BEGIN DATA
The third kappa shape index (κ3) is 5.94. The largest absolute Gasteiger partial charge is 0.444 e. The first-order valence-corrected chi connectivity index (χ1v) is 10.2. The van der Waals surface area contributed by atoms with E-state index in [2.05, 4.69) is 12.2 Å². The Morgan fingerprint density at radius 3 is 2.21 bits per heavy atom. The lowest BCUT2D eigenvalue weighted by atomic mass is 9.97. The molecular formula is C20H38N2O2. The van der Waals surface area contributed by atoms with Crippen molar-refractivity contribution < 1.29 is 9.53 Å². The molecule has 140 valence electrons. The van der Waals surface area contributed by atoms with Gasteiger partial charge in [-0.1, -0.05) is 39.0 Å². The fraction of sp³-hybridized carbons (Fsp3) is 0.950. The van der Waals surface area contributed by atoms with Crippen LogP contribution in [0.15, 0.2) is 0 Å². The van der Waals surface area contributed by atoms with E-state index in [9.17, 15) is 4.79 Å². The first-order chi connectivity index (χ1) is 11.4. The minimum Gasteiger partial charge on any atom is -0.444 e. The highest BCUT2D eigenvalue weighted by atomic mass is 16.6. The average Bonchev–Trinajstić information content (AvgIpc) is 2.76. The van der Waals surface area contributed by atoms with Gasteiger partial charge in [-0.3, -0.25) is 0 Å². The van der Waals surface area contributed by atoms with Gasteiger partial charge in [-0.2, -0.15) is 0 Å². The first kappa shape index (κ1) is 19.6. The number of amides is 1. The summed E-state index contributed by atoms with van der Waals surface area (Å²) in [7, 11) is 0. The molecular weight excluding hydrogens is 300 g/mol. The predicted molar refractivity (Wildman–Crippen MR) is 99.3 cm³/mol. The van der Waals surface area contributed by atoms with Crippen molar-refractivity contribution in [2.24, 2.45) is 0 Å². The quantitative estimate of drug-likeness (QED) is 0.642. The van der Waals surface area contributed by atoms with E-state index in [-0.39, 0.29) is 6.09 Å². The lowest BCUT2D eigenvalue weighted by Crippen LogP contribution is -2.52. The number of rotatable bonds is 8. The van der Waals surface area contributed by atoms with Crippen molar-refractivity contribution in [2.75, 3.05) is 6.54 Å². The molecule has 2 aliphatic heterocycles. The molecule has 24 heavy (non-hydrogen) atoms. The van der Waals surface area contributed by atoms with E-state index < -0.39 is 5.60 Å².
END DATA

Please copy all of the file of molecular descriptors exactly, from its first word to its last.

The third kappa shape index (κ3) is 5.94. The largest absolute Gasteiger partial charge is 0.444 e. The first-order valence-corrected chi connectivity index (χ1v) is 10.2. The van der Waals surface area contributed by atoms with E-state index in [2.05, 4.69) is 12.2 Å². The Morgan fingerprint density at radius 3 is 2.21 bits per heavy atom. The lowest BCUT2D eigenvalue weighted by atomic mass is 9.97. The molecular formula is C20H38N2O2. The van der Waals surface area contributed by atoms with Crippen molar-refractivity contribution < 1.29 is 9.53 Å². The molecule has 140 valence electrons. The van der Waals surface area contributed by atoms with Gasteiger partial charge in [-0.1, -0.05) is 39.0 Å². The fraction of sp³-hybridized carbons (Fsp3) is 0.950. The van der Waals surface area contributed by atoms with Crippen LogP contribution in [0.15, 0.2) is 0 Å². The van der Waals surface area contributed by atoms with E-state index in [9.17, 15) is 4.79 Å². The first-order chi connectivity index (χ1) is 11.4. The minimum Gasteiger partial charge on any atom is -0.444 e. The highest BCUT2D eigenvalue weighted by atomic mass is 16.6. The average Bonchev–Trinajstić information content (AvgIpc) is 2.76. The van der Waals surface area contributed by atoms with Gasteiger partial charge in [-0.3, -0.25) is 0 Å². The van der Waals surface area contributed by atoms with Gasteiger partial charge in [-0.2, -0.15) is 0 Å². The first kappa shape index (κ1) is 19.6. The number of amides is 1. The summed E-state index contributed by atoms with van der Waals surface area (Å²) in [7, 11) is 0. The molecular weight excluding hydrogens is 300 g/mol. The predicted molar refractivity (Wildman–Crippen MR) is 99.3 cm³/mol. The van der Waals surface area contributed by atoms with Crippen molar-refractivity contribution in [2.24, 2.45) is 0 Å². The quantitative estimate of drug-likeness (QED) is 0.642. The van der Waals surface area contributed by atoms with E-state index in [-0.39, 0.29) is 6.09 Å². The lowest BCUT2D eigenvalue weighted by Crippen LogP contribution is -2.52. The number of rotatable bonds is 8. The van der Waals surface area contributed by atoms with Crippen molar-refractivity contribution in [2.75, 3.05) is 6.54 Å². The molecule has 2 aliphatic heterocycles. The molecule has 24 heavy (non-hydrogen) atoms. The van der Waals surface area contributed by atoms with E-state index < -0.39 is 5.60 Å².